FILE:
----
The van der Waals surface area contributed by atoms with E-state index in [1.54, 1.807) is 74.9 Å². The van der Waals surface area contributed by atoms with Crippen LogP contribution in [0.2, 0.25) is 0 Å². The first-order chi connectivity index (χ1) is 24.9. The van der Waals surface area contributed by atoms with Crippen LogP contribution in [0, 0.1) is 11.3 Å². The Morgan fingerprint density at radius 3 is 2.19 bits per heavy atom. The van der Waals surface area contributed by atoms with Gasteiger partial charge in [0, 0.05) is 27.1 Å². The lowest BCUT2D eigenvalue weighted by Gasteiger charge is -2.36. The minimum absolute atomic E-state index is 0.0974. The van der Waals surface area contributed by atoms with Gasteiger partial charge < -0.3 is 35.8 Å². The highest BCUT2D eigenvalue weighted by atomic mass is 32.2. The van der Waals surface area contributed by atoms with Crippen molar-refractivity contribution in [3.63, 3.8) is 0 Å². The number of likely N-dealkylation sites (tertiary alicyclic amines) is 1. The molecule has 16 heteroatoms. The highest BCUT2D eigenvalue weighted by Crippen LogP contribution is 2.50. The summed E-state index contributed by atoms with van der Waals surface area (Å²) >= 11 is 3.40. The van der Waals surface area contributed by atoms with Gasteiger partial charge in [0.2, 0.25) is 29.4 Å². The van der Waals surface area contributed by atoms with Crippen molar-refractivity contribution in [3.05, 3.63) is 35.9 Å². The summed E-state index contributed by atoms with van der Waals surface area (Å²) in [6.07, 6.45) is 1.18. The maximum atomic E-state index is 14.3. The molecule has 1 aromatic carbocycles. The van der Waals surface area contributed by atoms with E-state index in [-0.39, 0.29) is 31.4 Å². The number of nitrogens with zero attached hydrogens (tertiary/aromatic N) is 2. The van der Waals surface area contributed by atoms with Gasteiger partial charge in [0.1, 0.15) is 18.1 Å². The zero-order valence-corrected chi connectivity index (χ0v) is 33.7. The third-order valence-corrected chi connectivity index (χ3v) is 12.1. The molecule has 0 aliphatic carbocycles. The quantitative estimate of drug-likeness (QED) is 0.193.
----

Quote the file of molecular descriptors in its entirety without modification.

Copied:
The van der Waals surface area contributed by atoms with E-state index in [1.54, 1.807) is 74.9 Å². The van der Waals surface area contributed by atoms with Crippen LogP contribution in [0.2, 0.25) is 0 Å². The first-order chi connectivity index (χ1) is 24.9. The van der Waals surface area contributed by atoms with Crippen LogP contribution in [0, 0.1) is 11.3 Å². The Morgan fingerprint density at radius 3 is 2.19 bits per heavy atom. The van der Waals surface area contributed by atoms with Gasteiger partial charge in [0, 0.05) is 27.1 Å². The lowest BCUT2D eigenvalue weighted by Gasteiger charge is -2.36. The minimum absolute atomic E-state index is 0.0974. The van der Waals surface area contributed by atoms with Gasteiger partial charge < -0.3 is 35.8 Å². The highest BCUT2D eigenvalue weighted by atomic mass is 32.2. The van der Waals surface area contributed by atoms with Crippen molar-refractivity contribution in [3.63, 3.8) is 0 Å². The number of likely N-dealkylation sites (tertiary alicyclic amines) is 1. The molecule has 16 heteroatoms. The highest BCUT2D eigenvalue weighted by Crippen LogP contribution is 2.50. The summed E-state index contributed by atoms with van der Waals surface area (Å²) >= 11 is 3.40. The van der Waals surface area contributed by atoms with Gasteiger partial charge in [0.2, 0.25) is 29.4 Å². The van der Waals surface area contributed by atoms with Crippen molar-refractivity contribution in [3.05, 3.63) is 35.9 Å². The summed E-state index contributed by atoms with van der Waals surface area (Å²) in [6.07, 6.45) is 1.18. The maximum atomic E-state index is 14.3. The molecule has 1 aromatic carbocycles. The van der Waals surface area contributed by atoms with E-state index in [-0.39, 0.29) is 31.4 Å². The number of nitrogens with zero attached hydrogens (tertiary/aromatic N) is 2. The van der Waals surface area contributed by atoms with Gasteiger partial charge in [0.1, 0.15) is 18.1 Å². The zero-order valence-corrected chi connectivity index (χ0v) is 33.7. The third-order valence-corrected chi connectivity index (χ3v) is 12.1. The molecule has 0 aliphatic carbocycles. The quantitative estimate of drug-likeness (QED) is 0.193.